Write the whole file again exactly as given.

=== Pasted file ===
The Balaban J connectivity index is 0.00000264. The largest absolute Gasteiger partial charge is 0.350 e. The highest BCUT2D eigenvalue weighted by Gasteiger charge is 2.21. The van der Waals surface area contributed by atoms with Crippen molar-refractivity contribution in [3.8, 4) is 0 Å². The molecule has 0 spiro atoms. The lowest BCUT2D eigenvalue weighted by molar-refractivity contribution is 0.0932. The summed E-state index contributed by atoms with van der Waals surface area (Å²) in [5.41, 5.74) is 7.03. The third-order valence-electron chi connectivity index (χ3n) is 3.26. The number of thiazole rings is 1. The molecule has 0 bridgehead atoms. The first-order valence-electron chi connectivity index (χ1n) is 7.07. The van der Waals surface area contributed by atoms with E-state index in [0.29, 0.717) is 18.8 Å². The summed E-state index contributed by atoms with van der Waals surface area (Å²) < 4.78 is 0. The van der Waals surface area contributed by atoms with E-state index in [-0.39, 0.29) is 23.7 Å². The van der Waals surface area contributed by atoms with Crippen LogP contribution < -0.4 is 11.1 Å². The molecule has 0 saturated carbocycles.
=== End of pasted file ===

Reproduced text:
The Balaban J connectivity index is 0.00000264. The largest absolute Gasteiger partial charge is 0.350 e. The highest BCUT2D eigenvalue weighted by Gasteiger charge is 2.21. The van der Waals surface area contributed by atoms with Crippen molar-refractivity contribution in [3.8, 4) is 0 Å². The molecule has 0 spiro atoms. The lowest BCUT2D eigenvalue weighted by molar-refractivity contribution is 0.0932. The summed E-state index contributed by atoms with van der Waals surface area (Å²) in [5.41, 5.74) is 7.03. The third-order valence-electron chi connectivity index (χ3n) is 3.26. The number of thiazole rings is 1. The molecule has 0 bridgehead atoms. The first-order valence-electron chi connectivity index (χ1n) is 7.07. The van der Waals surface area contributed by atoms with E-state index in [0.29, 0.717) is 18.8 Å². The summed E-state index contributed by atoms with van der Waals surface area (Å²) < 4.78 is 0. The van der Waals surface area contributed by atoms with E-state index in [-0.39, 0.29) is 23.7 Å². The van der Waals surface area contributed by atoms with Crippen LogP contribution < -0.4 is 11.1 Å². The molecule has 0 saturated carbocycles.